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Tax Alert – New US withholding tax developments

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The US Internal Revenue Service issued a new proposed Qualified Intermediary (“QI”) Agreement on July 1. This new QI Agreement, once finalised later in 2016, will be effective from 1 January 2017. The previous QI Agreement (Revenue Procedure 2014-39) will expire on 31 December 2016 so all QIs will be required to renew their QI Agreements via the IRS FFI portal before March 31, 2017, for their agreements to be effective January 1, 2017.

Summary of the Changes

The proposed QI Agreement introduces four significant changes:

  1. A revision to the QI compliance review and certification procedures (see section 10 of the proposed QI Agreement);
  2. An allowance for a QI to assume primary withholding responsibility for substitute interest payments, even if it is receiving such payments as a principal rather than as an intermediary (see section 3 of the proposed QI Agreement);
  3. Limitation on benefits provision; and
  4. The requirements for Qualified Derivatives Dealers (“QDDs”) (throughout the proposed QI Agreement).

What is Section 871(m) and QDD status?

US congress believed swaps and other derivative contracts had been used historically by non-US persons to circumvent US withholding tax since they were not holding the actual security at the ex-dividend date.  The intention of Section 871(m) is thus to apply withholding tax to dividend equivalent amounts (DEAs) from derivatives which closely reference US equities and pay dividends.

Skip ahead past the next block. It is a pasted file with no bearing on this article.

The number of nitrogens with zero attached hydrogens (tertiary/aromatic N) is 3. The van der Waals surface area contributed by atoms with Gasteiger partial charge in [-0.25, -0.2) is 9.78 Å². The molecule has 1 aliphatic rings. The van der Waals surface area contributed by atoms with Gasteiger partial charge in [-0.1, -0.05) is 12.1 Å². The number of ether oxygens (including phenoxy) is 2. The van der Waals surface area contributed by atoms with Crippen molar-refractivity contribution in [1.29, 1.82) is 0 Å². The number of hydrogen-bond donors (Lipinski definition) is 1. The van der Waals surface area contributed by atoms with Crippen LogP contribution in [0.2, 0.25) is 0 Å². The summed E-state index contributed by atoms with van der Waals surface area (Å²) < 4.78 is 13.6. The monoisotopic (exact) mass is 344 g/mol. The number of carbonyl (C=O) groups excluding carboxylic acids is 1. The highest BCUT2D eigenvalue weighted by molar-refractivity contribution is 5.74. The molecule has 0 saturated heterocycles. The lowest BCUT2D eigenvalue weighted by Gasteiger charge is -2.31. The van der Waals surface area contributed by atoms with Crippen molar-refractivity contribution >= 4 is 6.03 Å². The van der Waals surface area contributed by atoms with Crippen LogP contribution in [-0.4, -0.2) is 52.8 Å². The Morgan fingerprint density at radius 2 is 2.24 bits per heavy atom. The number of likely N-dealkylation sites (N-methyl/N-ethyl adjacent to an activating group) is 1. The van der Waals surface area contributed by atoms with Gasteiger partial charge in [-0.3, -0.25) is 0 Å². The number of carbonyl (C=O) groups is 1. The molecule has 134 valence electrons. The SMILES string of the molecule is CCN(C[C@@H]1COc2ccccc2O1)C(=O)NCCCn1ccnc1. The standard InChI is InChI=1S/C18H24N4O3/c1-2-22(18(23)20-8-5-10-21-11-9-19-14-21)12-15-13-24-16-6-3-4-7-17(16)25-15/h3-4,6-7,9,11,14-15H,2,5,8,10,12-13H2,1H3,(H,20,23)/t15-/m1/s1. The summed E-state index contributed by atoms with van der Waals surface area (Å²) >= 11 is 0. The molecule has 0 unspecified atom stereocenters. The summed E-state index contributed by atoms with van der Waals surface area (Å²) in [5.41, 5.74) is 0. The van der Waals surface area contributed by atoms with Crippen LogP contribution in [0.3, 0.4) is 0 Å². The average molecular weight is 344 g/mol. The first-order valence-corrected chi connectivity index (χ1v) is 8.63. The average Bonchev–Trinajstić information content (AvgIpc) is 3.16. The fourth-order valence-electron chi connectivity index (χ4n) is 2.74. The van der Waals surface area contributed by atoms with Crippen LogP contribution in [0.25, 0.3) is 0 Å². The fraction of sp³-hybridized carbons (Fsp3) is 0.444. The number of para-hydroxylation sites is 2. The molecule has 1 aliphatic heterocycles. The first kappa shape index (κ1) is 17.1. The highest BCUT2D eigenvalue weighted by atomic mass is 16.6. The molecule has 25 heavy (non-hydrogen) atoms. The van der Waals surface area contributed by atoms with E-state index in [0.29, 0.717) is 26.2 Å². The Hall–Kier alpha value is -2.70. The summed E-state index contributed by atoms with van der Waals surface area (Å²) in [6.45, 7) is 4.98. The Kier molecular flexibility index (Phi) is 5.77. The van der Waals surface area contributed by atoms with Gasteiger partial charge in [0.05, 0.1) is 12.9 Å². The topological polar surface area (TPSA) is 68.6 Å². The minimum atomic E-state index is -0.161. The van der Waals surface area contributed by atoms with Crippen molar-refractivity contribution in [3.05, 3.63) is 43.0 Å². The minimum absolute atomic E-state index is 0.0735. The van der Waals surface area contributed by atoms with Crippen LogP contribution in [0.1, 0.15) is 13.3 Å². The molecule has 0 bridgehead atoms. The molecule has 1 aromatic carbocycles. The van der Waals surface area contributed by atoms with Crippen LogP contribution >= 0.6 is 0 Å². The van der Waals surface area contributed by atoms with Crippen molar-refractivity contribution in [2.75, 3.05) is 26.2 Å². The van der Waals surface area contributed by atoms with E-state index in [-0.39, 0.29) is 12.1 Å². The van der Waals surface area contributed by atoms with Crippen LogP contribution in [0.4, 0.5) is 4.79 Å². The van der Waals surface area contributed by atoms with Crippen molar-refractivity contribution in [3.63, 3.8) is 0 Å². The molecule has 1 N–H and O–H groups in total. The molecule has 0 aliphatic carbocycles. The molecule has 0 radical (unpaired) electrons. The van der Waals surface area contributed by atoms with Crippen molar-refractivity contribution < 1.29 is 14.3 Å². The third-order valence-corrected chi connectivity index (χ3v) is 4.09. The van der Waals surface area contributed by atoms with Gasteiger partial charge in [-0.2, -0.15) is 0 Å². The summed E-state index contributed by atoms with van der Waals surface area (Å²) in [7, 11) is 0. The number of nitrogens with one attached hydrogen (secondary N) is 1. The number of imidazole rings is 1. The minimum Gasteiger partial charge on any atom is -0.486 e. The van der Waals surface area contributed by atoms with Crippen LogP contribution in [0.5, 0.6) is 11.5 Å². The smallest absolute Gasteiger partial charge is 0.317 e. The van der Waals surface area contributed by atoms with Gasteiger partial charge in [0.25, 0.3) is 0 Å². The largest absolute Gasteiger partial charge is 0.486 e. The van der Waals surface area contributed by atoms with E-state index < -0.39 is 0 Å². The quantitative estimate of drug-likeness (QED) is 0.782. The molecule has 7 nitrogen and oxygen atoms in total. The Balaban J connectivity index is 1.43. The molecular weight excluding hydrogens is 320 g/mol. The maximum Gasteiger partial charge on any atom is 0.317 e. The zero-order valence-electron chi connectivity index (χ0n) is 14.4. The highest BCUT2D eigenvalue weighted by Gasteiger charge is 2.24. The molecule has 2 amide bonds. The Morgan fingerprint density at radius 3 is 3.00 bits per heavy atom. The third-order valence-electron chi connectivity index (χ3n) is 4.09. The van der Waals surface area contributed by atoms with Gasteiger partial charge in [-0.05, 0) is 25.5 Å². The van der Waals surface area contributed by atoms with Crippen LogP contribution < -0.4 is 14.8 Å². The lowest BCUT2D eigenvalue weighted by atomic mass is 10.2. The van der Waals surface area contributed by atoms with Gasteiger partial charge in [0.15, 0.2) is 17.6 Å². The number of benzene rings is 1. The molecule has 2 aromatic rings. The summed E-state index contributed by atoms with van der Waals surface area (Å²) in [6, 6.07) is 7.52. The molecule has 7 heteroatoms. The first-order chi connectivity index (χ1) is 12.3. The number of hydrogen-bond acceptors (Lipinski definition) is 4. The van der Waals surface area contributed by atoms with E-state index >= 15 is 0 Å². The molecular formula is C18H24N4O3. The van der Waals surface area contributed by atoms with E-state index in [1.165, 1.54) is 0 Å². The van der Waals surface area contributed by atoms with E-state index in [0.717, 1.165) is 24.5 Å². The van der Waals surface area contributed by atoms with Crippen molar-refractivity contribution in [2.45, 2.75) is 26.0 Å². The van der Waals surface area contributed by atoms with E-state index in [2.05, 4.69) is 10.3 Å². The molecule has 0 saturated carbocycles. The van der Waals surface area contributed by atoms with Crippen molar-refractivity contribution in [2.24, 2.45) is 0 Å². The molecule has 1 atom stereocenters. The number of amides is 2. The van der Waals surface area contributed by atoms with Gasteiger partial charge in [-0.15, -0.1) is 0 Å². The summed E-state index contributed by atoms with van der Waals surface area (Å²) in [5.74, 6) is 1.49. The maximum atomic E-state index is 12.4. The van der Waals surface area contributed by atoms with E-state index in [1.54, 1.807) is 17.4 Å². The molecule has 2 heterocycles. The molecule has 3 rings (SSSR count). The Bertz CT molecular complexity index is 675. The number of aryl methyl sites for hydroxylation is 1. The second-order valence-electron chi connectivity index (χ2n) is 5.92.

Section 871(m) imposes 30% US withholding, unless reduced by a validly claimed treaty benefit, on DEAs which potentially arise in securities lending and sale-repurchase agreements, specified notional principal contracts, specified equity-linked instruments and any other substantially similar payments.

Final US regulations were published in September 2015 with a subsequent extended due date announcement that in-scope contracts issued on or after 1 January 2017 would need to be identified and withheld upon.

QDD status eliminates excessive withholding on back-to-back dealer transactions with clients, provided that the dealer ultimately receives no long exposure on a net basis. Without QDD status, a dealer would otherwise be subject to withholding on the hedge it employs to offset its exposure to a client transaction.

A dealer may act as a QDD for payments made as principal with respect to a potential Section 871(m) transaction and underlying securities, regardless of whether it makes those payments in its dealer capacity.

Notwithstanding this favourable development for would-be withholding agents, the QDD still remains liable for tax on any proprietary transactions that are not ultimately part of its dealer operation and must appropriately identify and track those amounts.

The proposed QI Agreement requires a QDD to assume primary withholding responsibility for potential Section 871(m) transactions, which means that current non-withholding QIs will be required to accept withholding responsibility and update their system capabilities accordingly should they wish to act as QDDs.

To view the full details of the changes please see Notice 2016-42.

Amanda Murphy

FS Partner, Business Tax Advisory
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